Next, count your blessings. We often hear our colleagues on Monday mornings complain about the weekend ending too soon. A decade ago, many of us have to work on Saturdays. Today, an increasing number of employers offer 5-day work weeks in the hope of seeing more happy and productive employees, but guessed what? You are right! It’s still not enough…it’s just never enough.
“A pessimist sees the difficulty in every opportunity; an optimist sees the opportunity in every difficulty.” ~ Churchill
True, not every one of us is fortunate to have a job we just love, who have colleagues who are truly nice and a boss who is so understanding. If you have a good job and still dread it, read the papers about the many who were retrenched this past year. Read about the fresh graduates who are still without a job after 5 months scouring the job market. Start appreciating what you do have. Worry does not change the situation, action does. It helps to share your plight with your spouse or friend. Dr Richard Carlson authored a best-seller, “Don’t sweat the small stuff…it’s all small stuff”. In a word, problems seem bigger than they really are when we give them too much attention. If you need to change your work environment, take that bold step, even if it means a pay-cut. It’s just not worth the extra few dollars if having it means less sleep and more frequent visits to the physician.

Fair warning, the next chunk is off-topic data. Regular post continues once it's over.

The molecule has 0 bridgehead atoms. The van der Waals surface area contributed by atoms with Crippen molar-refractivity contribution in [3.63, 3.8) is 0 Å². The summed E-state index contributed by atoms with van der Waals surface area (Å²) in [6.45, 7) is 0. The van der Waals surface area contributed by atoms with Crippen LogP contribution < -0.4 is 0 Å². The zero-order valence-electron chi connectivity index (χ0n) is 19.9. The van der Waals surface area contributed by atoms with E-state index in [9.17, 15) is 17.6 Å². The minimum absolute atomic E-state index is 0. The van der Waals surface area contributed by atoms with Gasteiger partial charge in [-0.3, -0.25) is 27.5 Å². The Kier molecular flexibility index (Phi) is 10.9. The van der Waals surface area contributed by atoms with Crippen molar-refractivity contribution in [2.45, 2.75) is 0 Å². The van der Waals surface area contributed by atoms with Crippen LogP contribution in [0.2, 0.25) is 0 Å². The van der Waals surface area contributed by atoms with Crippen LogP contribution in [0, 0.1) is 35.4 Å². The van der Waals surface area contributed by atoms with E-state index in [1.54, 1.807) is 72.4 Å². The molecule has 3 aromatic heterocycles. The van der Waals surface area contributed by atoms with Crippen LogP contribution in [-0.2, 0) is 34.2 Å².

Motivated to Work
It’s safe to assume that we feel the best when we feel committed to the task, right? You believe in what you are doing. You believe you are doing something good for somebody as well as for yourself. So, besides money, these are likely the reasons you look forward to go to work:
- You want a chance to do commendable work
- You want to make a valuable contribution
- You want to prove you have what it takes.
You want to master new skills. “Definiteness of purpose is the starting point of all achievement, and its lack is the stumbling block for ninety-eight out of every hundred people simply because they never really define their goals and start toward them.”
~ Napoleon Hill